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Sprinting on your bike

This is an excerpt from Cycling Fast by Robert Panzera.

Individual and Team

In most instances, sprinting occurs individually. If an athlete is fortunate enough to have an organized team, the team must be sure to practice lead-outs and sprints many times before executing them in races.

When sprinting, you should follow these tips:

  • Know your competition. Find out who commonly wins sprints, and fight for the draft of that wheel in the closing miles.
  • Line up your sprint position 3 to 5 miles (4.8 to 8.0 km) from the line. Many amateurs do not think about the sprint until the last mile. This practice will not get you to the line first.
  • Remember that position is important. Make sure you are near the front so a clear shot at the line is available, but not so far forward that you find yourself on the front too far from the line.
  • Know the finish. Know landmarks for timing a sprint. Be able to kick from an optimum position, usually within the last 300 meters (328 yards).
  • In practice drills, find out how far you can sprint (where you are constantly accelerating toward and through the line). Measure this optimum distance from the finish before the race.
  • Hold your pack position during the run-up to the sprint. This is no time to lose wheels, meaning getting gapped or blocked behind slower riders. In many cases, there is a sprint before the sprint, whereby the field splits. Be prepared for this initial sprint for position.
  • When going for the win, look at the finish line and take a straight shot. Do not deviate from your line. Doing so may cause a crash.
  • Do not hold back; put down the hammer and commit to the finish. A teammate once said, “When the sprint opens up and everyone is dashing for the line, you’ve got to pound [the pedals].”
  • Keep in mind that sprinting can be a contact sport. Do not be a racer who initiates contact, but be prepared to fend off contact. Use the skills you acquired in bumping drills.
  • Do not decelerate. Even a slight deceleration in the run-up will cost victory, either by having you lose momentum or by causing you to become gapped from the charging sprinters. Mario Cipollini—multiple Tour de France and Giro d’Italia stage winner and classics winner—says the following: “If you want to win sprints, don’t touch your brakes.”

Practice with your team numerous times before executing a lead-out in a race. Leading out is a carefully coordinated effort, and if it is handled sloppily, it can lead to crashes. A proper lead-out makes sprinting safer. In a proper lead-out, the speed is higher, providing an environment where there is less chance of multiple people crossing the line simultaneously. The lead-out needs to start miles from the finish and not in the finishing straight. Keep the speed high in the last few miles to deter attacks. Move lead-out teammates toward the front at least 8 kilometers (5 miles) from the finish, and start moving together in the pack and controlling the speed (see figure 6.10). Most racers are thankful for lead-outs; therefore, being courteous and asking for slots in the run-in by announcing a lead-out intention will win graces. Paceline the lead-out at a constant speed. Increase the speed as the finish line grows closer.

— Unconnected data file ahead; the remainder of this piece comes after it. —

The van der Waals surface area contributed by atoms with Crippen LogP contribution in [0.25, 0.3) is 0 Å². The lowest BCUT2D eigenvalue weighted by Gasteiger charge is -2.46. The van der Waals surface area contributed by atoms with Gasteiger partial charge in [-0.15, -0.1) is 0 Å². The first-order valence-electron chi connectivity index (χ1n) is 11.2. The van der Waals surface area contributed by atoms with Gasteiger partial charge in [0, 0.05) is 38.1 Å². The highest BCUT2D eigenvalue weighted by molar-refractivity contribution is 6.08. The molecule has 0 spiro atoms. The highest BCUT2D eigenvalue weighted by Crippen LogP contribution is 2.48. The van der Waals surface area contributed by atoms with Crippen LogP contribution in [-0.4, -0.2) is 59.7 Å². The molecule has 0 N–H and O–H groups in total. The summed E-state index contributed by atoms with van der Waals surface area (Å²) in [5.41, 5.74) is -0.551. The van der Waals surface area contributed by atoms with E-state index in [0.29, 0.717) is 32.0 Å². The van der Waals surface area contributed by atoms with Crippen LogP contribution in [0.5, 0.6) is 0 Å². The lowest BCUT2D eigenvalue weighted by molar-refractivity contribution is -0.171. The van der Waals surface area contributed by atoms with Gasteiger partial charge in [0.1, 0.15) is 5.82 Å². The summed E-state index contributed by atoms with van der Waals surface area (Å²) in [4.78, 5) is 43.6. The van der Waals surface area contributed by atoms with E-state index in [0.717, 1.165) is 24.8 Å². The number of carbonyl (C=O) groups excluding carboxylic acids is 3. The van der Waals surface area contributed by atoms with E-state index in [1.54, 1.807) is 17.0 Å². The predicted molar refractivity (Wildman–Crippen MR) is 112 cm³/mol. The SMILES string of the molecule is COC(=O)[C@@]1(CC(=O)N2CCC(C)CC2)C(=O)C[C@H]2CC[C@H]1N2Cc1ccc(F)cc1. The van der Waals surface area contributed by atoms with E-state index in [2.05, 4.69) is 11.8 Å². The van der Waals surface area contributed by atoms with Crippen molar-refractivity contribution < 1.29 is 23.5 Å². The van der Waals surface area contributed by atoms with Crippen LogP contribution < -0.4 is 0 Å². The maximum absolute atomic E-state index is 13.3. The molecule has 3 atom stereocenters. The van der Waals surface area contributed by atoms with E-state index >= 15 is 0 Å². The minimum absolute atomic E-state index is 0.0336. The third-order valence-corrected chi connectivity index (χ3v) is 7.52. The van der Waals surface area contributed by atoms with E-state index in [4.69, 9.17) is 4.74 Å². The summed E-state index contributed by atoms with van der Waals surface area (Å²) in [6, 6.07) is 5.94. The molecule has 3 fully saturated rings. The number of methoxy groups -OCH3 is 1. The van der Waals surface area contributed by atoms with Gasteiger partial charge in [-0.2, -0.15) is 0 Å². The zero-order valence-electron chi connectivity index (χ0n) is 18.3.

Within the final 2 kilometers of the finish, each lead-out person should do a hard, even pull that does not drop his teammates. The lead-out teammate should pull off after a hard pull and should move out of the peloton’s way, dropping off on the side to the back. The sprinter, who is second to last, should be verbally directing his lead-out teammates, announcing which side to pull off on and telling them to increase speed as necessary. The last lead-out person should pull only a short distance (100 to 500 meters), and the effort should be a sprint. This lead-out person needs to pull off so the sprinter can launch within the last 200 meters. The last lead-out person often needs to keep sprinting to the best of his ability in order to avoid being swallowed up dangerously by a fast-moving pack. This is a safe way to finish. The last person in the group situated behind the sprint is the gatekeeper, who keeps other sprinters off the wheel of the team sprinter. This will lessen the chance of the competition using the lead-out team as a lead-out train that they can ride to victory. See figure 6.11 for illustration of a lead-out train.

Executing a Sprint

To execute a sprint, place your hands in the drops with a firm grip and loose elbows. Having your hands in the drops prevents the bars from being hooked. The firm grip allows you to use your arms to power the body along in the hard effort. Keeping the elbows loose allows you to fend off bumping, cushioning the lateral bumps. Get low on the bike like a cat about to pounce. This keeps you aerodynamic and puts your legs over the pedals for maximum power.

Choose a gear that allows you to accelerate all the way to the line and also allows you to jump—that is, stand up and pound the pedals in the last 200 meters. Have the gear set before launching a sprint. Changing gears when the sprint is launched may cause a chain hop or skip, possibly causing a crash.

Read more about Cycling Fast.

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The above excerpt is from:

Cycling Fast

Cycling Fast

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Cycling Fast

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